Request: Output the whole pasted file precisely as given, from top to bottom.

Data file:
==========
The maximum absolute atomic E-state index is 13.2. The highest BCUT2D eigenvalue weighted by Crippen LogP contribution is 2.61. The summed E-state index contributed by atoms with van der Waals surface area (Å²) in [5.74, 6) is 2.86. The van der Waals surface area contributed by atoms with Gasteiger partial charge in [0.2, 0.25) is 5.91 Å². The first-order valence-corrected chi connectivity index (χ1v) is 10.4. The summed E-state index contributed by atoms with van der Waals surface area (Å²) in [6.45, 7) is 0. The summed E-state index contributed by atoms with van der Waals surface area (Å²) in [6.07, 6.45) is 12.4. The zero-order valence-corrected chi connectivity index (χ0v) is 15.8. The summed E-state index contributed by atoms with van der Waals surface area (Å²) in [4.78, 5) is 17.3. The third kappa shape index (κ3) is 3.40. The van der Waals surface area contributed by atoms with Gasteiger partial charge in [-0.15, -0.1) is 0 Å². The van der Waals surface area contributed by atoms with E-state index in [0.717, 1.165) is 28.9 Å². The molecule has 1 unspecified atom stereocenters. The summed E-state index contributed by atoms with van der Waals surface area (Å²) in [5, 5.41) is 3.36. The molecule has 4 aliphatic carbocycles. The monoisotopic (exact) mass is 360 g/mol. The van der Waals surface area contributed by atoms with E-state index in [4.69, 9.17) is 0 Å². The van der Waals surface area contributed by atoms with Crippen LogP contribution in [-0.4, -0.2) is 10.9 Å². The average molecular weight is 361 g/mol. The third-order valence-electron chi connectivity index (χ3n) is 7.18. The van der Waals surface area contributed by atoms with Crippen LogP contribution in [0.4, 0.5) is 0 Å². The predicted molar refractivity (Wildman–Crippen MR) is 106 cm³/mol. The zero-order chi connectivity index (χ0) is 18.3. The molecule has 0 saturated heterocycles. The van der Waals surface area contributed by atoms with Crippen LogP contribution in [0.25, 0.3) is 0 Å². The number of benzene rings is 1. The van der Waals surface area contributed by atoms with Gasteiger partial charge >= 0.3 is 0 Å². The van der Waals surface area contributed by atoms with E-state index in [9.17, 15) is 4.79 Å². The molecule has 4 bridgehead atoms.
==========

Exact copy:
The maximum absolute atomic E-state index is 13.2. The highest BCUT2D eigenvalue weighted by Crippen LogP contribution is 2.61. The summed E-state index contributed by atoms with van der Waals surface area (Å²) in [5.74, 6) is 2.86. The van der Waals surface area contributed by atoms with Gasteiger partial charge in [0.2, 0.25) is 5.91 Å². The first-order valence-corrected chi connectivity index (χ1v) is 10.4. The summed E-state index contributed by atoms with van der Waals surface area (Å²) in [6.45, 7) is 0. The summed E-state index contributed by atoms with van der Waals surface area (Å²) in [6.07, 6.45) is 12.4. The zero-order valence-corrected chi connectivity index (χ0v) is 15.8. The summed E-state index contributed by atoms with van der Waals surface area (Å²) in [4.78, 5) is 17.3. The third kappa shape index (κ3) is 3.40. The van der Waals surface area contributed by atoms with Gasteiger partial charge in [-0.15, -0.1) is 0 Å². The van der Waals surface area contributed by atoms with E-state index in [0.717, 1.165) is 28.9 Å². The molecule has 1 unspecified atom stereocenters. The summed E-state index contributed by atoms with van der Waals surface area (Å²) in [5, 5.41) is 3.36. The molecule has 4 aliphatic carbocycles. The monoisotopic (exact) mass is 360 g/mol. The van der Waals surface area contributed by atoms with E-state index in [4.69, 9.17) is 0 Å². The van der Waals surface area contributed by atoms with Crippen LogP contribution in [-0.4, -0.2) is 10.9 Å². The average molecular weight is 361 g/mol. The third-order valence-electron chi connectivity index (χ3n) is 7.18. The van der Waals surface area contributed by atoms with Crippen LogP contribution in [0.4, 0.5) is 0 Å². The predicted molar refractivity (Wildman–Crippen MR) is 106 cm³/mol. The zero-order chi connectivity index (χ0) is 18.3. The molecule has 0 saturated heterocycles. The van der Waals surface area contributed by atoms with Crippen LogP contribution in [0.25, 0.3) is 0 Å². The number of benzene rings is 1. The van der Waals surface area contributed by atoms with Gasteiger partial charge >= 0.3 is 0 Å². The van der Waals surface area contributed by atoms with E-state index in [9.17, 15) is 4.79 Å². The molecule has 4 bridgehead atoms.